'Baldi' Helps Kids With Autism
Virtual Talking Head Teaches Autistic Children Language Skills
For autistic children who become easily frustrated, this can be a big plus. The virtual tutor is also available 24/7 and has endless patience. Part of what makes him appealing to autistic kids is that he never gets frustrated with them. He's predictable.
"Children with autism are very uncomfortable with unpredictability," says Justine Cassell, PhD, a researcher at Northwestern University in Evanston, Ill., who works on a different virtual reality program that teaches social skills to autistic kids.
Some parents feel funny about kids learning with a virtual person, but Cassell says there's no harm in it. "I think we should be comfortable with virtual reality," she says.
Although virtual reality has been studied with autistic children extensively, most programs haven't left the laboratory. Baldi, however, is available to the public. Schools and families can purchase the software to use at home or in the classroom from Massaro's private company, Animated Speech Corp.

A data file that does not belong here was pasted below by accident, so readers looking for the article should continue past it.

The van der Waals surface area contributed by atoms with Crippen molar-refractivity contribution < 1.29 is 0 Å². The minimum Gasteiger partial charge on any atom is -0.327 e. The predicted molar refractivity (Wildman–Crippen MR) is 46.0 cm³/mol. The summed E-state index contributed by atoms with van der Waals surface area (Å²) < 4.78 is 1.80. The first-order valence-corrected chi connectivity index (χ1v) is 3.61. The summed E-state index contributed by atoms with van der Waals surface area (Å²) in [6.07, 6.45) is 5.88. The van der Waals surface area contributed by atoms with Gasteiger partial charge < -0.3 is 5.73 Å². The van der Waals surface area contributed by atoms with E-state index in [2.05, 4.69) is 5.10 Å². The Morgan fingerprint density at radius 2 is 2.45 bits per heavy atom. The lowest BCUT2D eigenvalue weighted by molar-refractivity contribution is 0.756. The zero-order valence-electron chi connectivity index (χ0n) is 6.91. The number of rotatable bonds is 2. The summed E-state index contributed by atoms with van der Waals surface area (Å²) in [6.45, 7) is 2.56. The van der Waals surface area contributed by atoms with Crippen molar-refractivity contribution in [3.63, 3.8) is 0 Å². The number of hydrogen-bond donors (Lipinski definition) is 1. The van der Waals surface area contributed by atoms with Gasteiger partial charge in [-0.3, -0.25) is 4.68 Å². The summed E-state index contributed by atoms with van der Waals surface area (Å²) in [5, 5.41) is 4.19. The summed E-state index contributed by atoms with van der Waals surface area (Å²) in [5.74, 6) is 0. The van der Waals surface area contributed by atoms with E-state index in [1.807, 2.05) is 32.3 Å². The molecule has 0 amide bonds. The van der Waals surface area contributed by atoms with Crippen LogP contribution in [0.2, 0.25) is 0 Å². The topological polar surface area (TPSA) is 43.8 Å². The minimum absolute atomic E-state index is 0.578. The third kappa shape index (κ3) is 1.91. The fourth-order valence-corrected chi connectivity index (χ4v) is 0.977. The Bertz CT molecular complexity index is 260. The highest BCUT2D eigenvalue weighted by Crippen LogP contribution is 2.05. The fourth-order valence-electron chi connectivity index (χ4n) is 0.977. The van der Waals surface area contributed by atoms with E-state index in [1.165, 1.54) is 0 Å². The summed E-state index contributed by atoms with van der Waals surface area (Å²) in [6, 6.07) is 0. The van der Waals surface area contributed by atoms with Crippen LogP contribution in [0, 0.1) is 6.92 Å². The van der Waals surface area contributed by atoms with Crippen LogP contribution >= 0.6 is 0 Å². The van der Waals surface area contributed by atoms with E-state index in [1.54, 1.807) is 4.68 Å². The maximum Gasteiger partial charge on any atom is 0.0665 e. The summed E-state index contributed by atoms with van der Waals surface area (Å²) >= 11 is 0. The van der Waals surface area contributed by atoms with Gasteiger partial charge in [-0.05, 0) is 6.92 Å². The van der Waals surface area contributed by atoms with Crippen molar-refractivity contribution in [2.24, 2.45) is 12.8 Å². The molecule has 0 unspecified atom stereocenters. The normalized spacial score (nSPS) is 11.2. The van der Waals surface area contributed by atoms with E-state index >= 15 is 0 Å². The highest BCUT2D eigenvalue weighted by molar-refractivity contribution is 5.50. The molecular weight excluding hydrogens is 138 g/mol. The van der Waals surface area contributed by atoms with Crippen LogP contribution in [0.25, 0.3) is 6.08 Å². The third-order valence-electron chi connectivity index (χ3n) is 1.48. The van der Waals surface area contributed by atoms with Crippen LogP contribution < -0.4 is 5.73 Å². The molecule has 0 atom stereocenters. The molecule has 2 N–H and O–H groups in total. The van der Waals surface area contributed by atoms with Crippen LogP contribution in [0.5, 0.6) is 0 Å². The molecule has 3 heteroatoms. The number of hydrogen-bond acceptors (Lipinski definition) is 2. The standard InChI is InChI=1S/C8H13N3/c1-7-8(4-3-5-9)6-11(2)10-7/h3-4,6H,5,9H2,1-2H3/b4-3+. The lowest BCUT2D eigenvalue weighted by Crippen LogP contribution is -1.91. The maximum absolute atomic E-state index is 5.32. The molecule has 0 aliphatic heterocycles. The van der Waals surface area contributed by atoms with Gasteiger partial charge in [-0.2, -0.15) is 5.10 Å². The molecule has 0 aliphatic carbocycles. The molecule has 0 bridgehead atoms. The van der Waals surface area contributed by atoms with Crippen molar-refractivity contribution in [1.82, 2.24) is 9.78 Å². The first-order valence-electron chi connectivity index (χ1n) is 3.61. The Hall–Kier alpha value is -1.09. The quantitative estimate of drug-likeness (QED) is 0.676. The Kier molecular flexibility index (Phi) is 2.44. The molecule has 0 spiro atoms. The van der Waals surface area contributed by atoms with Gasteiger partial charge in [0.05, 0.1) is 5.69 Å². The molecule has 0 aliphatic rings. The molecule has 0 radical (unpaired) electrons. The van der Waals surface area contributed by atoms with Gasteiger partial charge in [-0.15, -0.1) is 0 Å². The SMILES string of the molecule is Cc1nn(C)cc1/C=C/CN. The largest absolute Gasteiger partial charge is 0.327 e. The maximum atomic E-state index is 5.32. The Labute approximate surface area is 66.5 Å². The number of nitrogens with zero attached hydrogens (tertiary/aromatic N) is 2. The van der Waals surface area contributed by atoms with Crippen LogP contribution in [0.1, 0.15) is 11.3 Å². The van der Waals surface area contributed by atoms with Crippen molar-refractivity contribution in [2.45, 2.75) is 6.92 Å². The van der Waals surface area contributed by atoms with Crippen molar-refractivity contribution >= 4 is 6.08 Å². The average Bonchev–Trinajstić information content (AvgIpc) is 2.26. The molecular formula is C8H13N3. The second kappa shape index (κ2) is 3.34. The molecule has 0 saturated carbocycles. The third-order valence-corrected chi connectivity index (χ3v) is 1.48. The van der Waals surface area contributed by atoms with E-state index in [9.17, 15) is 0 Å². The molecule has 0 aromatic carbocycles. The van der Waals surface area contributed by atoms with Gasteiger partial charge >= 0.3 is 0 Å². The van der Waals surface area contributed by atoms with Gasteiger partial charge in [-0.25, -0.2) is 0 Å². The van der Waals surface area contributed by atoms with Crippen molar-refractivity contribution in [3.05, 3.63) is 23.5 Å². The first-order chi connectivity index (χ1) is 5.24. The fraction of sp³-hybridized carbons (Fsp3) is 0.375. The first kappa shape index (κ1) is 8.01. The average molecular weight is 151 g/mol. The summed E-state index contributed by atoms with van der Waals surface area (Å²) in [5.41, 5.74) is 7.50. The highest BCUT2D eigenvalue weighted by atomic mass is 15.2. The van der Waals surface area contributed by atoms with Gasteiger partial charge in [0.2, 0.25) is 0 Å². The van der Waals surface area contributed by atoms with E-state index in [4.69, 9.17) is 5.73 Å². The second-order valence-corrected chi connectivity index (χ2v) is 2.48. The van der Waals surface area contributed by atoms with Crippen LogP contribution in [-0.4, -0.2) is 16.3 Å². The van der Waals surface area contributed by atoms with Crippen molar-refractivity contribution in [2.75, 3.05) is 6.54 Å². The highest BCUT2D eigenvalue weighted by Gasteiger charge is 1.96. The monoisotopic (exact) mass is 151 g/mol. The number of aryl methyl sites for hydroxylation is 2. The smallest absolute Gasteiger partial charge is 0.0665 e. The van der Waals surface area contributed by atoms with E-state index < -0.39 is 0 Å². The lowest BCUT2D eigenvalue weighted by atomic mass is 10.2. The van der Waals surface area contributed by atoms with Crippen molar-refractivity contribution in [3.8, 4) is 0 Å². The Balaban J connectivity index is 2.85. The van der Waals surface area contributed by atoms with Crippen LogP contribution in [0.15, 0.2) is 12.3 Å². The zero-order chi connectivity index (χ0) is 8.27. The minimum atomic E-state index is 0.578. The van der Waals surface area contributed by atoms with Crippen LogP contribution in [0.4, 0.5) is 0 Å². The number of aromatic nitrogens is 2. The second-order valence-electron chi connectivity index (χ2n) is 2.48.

Massaro says he tries to keep up with users as part of ongoing evaluation of the technology, and he stresses that it is experimental.
James Glass, PhD, a language researcher at MIT, says that this kind of technology is perfected by dissemination as well as by controlled study. "You need to get it out there to see how people will really use it," he says.
Massaro is also testing Baldi as a tool for teaching people with other kinds of language challenges, such as impaired hearing, and for teaching vocabulary to children with normal abilities. Another use is foreign language learning. The software can be programmed to speak any language.